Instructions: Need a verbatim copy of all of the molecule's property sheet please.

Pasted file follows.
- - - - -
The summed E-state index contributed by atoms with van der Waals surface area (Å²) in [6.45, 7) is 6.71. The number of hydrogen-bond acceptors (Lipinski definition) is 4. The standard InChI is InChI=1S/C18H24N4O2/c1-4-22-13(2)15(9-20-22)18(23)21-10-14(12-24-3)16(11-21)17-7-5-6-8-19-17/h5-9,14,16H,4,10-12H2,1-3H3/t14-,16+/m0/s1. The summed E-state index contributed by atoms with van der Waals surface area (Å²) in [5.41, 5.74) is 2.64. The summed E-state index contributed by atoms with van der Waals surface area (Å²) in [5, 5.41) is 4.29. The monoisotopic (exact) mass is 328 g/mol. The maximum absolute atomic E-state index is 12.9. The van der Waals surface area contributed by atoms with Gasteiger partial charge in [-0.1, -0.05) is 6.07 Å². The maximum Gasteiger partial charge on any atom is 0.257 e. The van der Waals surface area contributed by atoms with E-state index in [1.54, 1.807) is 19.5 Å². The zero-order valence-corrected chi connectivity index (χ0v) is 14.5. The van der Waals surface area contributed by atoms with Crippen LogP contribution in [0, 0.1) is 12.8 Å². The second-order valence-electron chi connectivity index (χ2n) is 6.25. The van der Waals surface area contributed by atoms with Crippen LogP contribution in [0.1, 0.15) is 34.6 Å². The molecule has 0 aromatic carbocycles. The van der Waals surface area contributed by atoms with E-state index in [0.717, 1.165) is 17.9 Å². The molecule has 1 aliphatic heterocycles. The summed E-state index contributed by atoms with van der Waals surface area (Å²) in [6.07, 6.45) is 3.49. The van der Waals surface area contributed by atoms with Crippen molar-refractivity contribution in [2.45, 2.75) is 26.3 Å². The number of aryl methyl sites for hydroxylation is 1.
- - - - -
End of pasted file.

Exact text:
The summed E-state index contributed by atoms with van der Waals surface area (Å²) in [6.45, 7) is 6.71. The number of hydrogen-bond acceptors (Lipinski definition) is 4. The standard InChI is InChI=1S/C18H24N4O2/c1-4-22-13(2)15(9-20-22)18(23)21-10-14(12-24-3)16(11-21)17-7-5-6-8-19-17/h5-9,14,16H,4,10-12H2,1-3H3/t14-,16+/m0/s1. The summed E-state index contributed by atoms with van der Waals surface area (Å²) in [5.41, 5.74) is 2.64. The summed E-state index contributed by atoms with van der Waals surface area (Å²) in [5, 5.41) is 4.29. The monoisotopic (exact) mass is 328 g/mol. The maximum absolute atomic E-state index is 12.9. The van der Waals surface area contributed by atoms with Gasteiger partial charge in [-0.1, -0.05) is 6.07 Å². The maximum Gasteiger partial charge on any atom is 0.257 e. The van der Waals surface area contributed by atoms with E-state index in [1.54, 1.807) is 19.5 Å². The zero-order valence-corrected chi connectivity index (χ0v) is 14.5. The van der Waals surface area contributed by atoms with Crippen LogP contribution in [0, 0.1) is 12.8 Å². The second-order valence-electron chi connectivity index (χ2n) is 6.25. The van der Waals surface area contributed by atoms with Crippen LogP contribution in [0.1, 0.15) is 34.6 Å². The molecule has 0 aromatic carbocycles. The van der Waals surface area contributed by atoms with E-state index in [0.717, 1.165) is 17.9 Å². The molecule has 1 aliphatic heterocycles. The summed E-state index contributed by atoms with van der Waals surface area (Å²) in [6.07, 6.45) is 3.49. The van der Waals surface area contributed by atoms with Crippen molar-refractivity contribution in [2.45, 2.75) is 26.3 Å². The number of aryl methyl sites for hydroxylation is 1.